Impact of Secondhand Smoke on Adults
The U.S. Surgeon General has concluded that breathing even a little secondhand smoke poses a risk to your health.
- Secondhand smoke (SHS) exposure causes heart disease and lung cancer in nonsmoking adults.
- Nonsmokers who are exposed to SHS at home or work increase their heart disease risk by 25–30 percent and their lung cancer risk by 20–30 percent.
- SHS is estimated to cause 22,700 to 69,600 premature deaths from heart disease each year in the United States among nonsmokers.
- Breathing SHS causes immediate harm to the cardiovascular system and increases the risk of heart attacks. People who already have heart disease are at especially high risk.
- Even a short time in a smoky room can cause your blood platelets to become stickier.
- Even brief SHS exposure can damage the lining of blood vessels.
- Adults who breathe 5 hours of SHS daily have higher levels of the bad cholesterol that can clog the arteries of the heart.
- SHS causes approximately 3,000 lung cancer deaths among U.S. nonsmokers each year.
- SHS causes lung cancer in adults who have never smoked.
- Even brief SHS exposure can damage cells in ways that set the cancer process in motion.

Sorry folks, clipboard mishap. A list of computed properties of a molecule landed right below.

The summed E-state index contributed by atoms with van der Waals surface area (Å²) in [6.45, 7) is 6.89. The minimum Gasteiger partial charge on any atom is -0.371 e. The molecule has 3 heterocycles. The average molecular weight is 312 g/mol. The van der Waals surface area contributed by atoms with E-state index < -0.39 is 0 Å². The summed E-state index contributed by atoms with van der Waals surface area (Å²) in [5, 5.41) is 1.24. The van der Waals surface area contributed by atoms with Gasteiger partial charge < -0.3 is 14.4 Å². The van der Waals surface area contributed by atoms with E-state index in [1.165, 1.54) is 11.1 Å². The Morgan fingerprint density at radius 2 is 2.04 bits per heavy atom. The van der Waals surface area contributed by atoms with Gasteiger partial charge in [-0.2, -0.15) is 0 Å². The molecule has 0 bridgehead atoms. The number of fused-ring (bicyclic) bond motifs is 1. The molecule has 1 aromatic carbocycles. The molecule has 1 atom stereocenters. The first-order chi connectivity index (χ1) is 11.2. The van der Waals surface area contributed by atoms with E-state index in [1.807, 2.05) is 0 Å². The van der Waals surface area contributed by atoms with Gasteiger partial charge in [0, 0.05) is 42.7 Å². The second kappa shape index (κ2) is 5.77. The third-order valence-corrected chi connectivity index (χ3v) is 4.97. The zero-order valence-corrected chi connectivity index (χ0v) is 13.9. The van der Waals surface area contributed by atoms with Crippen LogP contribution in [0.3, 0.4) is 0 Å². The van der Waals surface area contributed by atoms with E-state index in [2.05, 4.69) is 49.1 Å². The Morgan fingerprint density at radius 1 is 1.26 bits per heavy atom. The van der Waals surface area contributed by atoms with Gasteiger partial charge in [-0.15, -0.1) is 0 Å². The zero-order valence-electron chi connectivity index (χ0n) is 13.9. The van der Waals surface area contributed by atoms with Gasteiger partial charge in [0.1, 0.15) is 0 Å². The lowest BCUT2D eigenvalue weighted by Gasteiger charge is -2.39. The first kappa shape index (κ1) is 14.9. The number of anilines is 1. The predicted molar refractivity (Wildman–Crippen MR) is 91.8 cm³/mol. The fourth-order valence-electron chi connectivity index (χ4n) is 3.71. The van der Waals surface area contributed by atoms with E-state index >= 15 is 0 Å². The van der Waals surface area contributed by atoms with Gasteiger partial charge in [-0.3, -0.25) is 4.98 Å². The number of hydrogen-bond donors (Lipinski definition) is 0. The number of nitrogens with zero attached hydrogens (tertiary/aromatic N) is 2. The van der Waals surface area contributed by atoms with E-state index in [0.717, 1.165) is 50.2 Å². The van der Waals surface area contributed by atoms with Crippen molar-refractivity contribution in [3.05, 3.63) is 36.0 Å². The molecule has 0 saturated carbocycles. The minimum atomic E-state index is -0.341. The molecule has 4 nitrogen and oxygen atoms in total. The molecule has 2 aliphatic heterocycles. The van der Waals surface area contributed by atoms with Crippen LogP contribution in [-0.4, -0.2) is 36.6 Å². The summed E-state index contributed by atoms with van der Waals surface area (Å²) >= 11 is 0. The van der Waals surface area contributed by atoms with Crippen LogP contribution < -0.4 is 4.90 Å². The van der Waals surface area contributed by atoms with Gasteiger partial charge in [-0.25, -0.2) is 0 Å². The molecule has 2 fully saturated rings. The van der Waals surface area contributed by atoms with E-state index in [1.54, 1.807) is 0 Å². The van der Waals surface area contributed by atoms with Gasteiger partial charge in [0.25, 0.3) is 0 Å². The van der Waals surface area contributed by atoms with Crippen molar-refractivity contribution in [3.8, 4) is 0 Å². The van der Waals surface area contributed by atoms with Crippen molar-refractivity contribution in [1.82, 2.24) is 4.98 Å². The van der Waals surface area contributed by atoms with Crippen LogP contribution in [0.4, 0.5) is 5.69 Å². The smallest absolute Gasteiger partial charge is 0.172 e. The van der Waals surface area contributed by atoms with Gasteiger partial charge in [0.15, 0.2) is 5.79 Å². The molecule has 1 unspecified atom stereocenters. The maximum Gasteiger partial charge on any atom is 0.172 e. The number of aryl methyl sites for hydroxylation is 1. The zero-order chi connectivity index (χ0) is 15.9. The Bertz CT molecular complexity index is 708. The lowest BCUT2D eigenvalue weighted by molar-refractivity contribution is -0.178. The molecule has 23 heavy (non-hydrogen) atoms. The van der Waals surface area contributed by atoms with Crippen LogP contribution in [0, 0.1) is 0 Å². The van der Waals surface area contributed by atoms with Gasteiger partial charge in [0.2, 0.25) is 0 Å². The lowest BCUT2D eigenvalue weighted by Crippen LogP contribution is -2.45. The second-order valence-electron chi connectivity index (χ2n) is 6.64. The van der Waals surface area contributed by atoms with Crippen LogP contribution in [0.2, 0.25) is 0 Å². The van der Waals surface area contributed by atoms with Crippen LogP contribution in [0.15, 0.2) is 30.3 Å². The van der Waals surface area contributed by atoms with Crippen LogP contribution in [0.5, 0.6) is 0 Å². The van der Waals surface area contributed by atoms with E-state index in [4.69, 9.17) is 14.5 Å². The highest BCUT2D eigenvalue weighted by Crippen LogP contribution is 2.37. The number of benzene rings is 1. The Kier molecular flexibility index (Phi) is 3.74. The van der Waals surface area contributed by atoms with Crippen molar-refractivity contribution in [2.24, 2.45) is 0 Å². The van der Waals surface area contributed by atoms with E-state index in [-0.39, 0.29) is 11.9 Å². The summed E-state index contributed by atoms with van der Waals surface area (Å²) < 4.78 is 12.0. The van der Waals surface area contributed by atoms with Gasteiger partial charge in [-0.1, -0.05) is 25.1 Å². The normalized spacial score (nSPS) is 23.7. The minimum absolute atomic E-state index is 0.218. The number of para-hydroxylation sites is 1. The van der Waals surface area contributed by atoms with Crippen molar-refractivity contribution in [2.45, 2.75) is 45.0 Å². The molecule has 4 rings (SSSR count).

- As with active smoking, there is a dose-response relationship between SHS exposure and lung cancer—the longer the duration and the higher the level of exposure, the greater the risk of developing lung cancer.
- SHS exposure appears to also cause breast cancer and head and neck cancer.
- SHS exposure also can cause many types of both acute and chronic breathing problems.
- There is no risk-free level of SHS exposure. Even brief exposure can be dangerous.
U.S. Department of Health and Human Services. The Health Consequences of Involuntary Exposure to Tobacco Smoke: A Report of the Surgeon General. Atlanta, Georgia: U.S. Department of Health and Human Services, Centers for Disease Control and Prevention, Coordinating Center for Health Promotion, National Center for Chronic Disease Prevention and Health Promotion, Office on Smoking and Health, 2006.
California Environmental Protection Agency. Proposed Identification of Environmental Tobacco Smoke as a Toxic Air Contaminant. Sacramento, California: California Environmental Protection Agency.
This information has been approved by Amy Lukowski, PsyD (November 2011).